Owners who plunked down millions were breathtaken by losing even more (including Ted Turner), and with no profitability in sight. Many tried to spend their way to glory to match the Cosmos, and the results were disastrous.

Franchises were created, moved and folded at alarming rates. A national television approach backfired badly. Players saw that good crowds showed up on occasion only because the games shared billing with rock ‘n’ roll concerts.

Twelve years after the NASL’s demise, MLS was born, a domestic league required for the United States being named World Cup host in 1994. Plenderleith writes of “MLS consciously cutting the NASL out of its history” in several respects.

Some teams were given European-style monikers: D.C. United, and later FC Dallas, Sporting Kansas City and Real Salt Lake. (My city has been awarded an MLS expansion team, Atlanta United FC, a name rooted not at all in the area’s rich soccer traditions established by the NASL’s first champions, the now-politically incorrect Atlanta Chiefs.)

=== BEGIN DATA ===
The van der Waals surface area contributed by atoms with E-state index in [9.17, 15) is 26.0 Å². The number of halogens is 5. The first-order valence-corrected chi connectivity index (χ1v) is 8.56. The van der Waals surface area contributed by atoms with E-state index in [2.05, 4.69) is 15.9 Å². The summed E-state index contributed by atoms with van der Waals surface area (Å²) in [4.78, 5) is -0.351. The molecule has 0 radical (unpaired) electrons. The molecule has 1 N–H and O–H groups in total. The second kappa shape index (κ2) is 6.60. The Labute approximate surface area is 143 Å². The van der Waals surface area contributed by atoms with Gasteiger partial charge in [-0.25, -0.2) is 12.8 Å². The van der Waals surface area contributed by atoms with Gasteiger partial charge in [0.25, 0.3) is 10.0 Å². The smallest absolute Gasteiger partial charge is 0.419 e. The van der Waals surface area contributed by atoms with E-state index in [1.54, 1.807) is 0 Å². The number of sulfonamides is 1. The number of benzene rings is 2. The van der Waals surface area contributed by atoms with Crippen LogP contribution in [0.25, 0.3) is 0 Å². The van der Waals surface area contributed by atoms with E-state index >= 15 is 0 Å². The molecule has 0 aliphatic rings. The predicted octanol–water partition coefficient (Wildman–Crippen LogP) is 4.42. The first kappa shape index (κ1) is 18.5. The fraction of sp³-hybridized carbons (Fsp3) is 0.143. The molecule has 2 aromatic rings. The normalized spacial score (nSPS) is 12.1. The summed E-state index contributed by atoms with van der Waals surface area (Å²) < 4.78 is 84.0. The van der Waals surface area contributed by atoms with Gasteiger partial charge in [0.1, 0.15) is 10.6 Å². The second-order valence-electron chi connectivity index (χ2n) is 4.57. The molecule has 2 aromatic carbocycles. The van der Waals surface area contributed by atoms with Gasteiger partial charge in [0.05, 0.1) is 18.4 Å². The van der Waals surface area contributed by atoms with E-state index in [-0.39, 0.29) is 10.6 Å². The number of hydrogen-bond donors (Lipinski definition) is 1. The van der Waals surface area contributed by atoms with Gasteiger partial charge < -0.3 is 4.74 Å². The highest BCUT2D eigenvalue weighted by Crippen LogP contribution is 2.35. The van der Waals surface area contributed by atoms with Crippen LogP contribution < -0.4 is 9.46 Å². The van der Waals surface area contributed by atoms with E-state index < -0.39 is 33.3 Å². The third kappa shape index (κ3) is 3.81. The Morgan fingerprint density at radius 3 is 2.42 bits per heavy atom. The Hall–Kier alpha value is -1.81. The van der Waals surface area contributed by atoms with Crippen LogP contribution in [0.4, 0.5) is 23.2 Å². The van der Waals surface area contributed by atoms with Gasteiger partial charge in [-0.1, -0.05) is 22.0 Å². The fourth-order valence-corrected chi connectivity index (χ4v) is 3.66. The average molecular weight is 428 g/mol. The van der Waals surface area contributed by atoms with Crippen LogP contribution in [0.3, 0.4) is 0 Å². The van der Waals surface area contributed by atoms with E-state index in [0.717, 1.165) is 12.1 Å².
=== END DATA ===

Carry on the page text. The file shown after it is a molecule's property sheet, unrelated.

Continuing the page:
NASL EncyclopediaYet when MLS expanded to the Pacific Northwest—and where crowds have been phenomenal—the Seattle Sounders, Portland Timbers and Vancouver Whitecaps were brought back to life for a new generation of fans, their NASL nicknames intact.

Former NASL players interviewed have mixed impression of MLS. Plenderleith, who understands why the league must be more prudent, claims that had the NASL survived, “it might have been fifteen years ahead of where MLS currently stands.”

By 2017, the MLS will grow to 22 teams, as the league continues what Plenderleith calls a “sober and sensible” planning phase, again to avoid the excesses of the NASL.

(The NASL and the Cosmos have been reborn  in a second-division league, and relations with MLS are not exactly cordial.)

Although soccer as a spectator sport has grown dramatically in the U.S., MLS has a tiny national television footprint, with ratings similar to the WNBA. Franchises are successful in many markets with attendance and local media rights, an emphasis disregarded by the NASL.

However, what Plenderleith argues is truly missing from MLS is personality, both at the franchise level (Cosmos) as well as individually (in particular Best). David Beckham’s tenure with the Los Angeles Galaxy was successful in many ways, but he and the league “were just too nice.”

Plenderleith writes that while the MLS “got it right” in not creating the possibility of another Cosmos, the league could “really, really use a team” like them now:

The Cosmos had the allure of the despicable, of the evil rich—they would bring in the crowds wherever they played, who all wanted to see the arrogant, demon-eyed Chinaglia and his colleagues fail. They were a spectacle, a traveling fairground of multifarious talents and attractions.